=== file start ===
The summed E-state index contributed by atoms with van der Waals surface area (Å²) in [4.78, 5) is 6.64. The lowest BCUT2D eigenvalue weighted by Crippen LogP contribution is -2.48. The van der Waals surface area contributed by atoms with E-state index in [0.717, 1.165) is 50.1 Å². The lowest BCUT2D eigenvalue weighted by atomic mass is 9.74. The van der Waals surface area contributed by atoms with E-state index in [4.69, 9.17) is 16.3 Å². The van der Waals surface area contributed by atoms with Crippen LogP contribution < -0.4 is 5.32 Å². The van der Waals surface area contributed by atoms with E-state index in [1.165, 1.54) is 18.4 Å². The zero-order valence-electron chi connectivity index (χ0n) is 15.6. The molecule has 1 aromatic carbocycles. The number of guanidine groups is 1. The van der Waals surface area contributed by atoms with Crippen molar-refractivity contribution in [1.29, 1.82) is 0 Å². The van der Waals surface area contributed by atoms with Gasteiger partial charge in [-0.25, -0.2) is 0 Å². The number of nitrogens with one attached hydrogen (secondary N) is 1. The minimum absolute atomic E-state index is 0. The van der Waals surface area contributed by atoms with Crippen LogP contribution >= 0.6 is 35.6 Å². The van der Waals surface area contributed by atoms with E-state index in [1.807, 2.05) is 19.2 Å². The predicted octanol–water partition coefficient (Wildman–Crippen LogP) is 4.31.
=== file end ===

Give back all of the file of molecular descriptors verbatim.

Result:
The summed E-state index contributed by atoms with van der Waals surface area (Å²) in [4.78, 5) is 6.64. The lowest BCUT2D eigenvalue weighted by Crippen LogP contribution is -2.48. The van der Waals surface area contributed by atoms with E-state index in [0.717, 1.165) is 50.1 Å². The lowest BCUT2D eigenvalue weighted by atomic mass is 9.74. The van der Waals surface area contributed by atoms with E-state index in [4.69, 9.17) is 16.3 Å². The van der Waals surface area contributed by atoms with Crippen LogP contribution < -0.4 is 5.32 Å². The van der Waals surface area contributed by atoms with E-state index in [1.165, 1.54) is 18.4 Å². The zero-order valence-electron chi connectivity index (χ0n) is 15.6. The molecule has 1 aromatic carbocycles. The number of guanidine groups is 1. The van der Waals surface area contributed by atoms with Crippen molar-refractivity contribution in [1.29, 1.82) is 0 Å². The van der Waals surface area contributed by atoms with Gasteiger partial charge in [-0.25, -0.2) is 0 Å². The number of nitrogens with one attached hydrogen (secondary N) is 1. The minimum absolute atomic E-state index is 0. The van der Waals surface area contributed by atoms with Crippen LogP contribution >= 0.6 is 35.6 Å². The van der Waals surface area contributed by atoms with E-state index in [1.807, 2.05) is 19.2 Å². The predicted octanol–water partition coefficient (Wildman–Crippen LogP) is 4.31.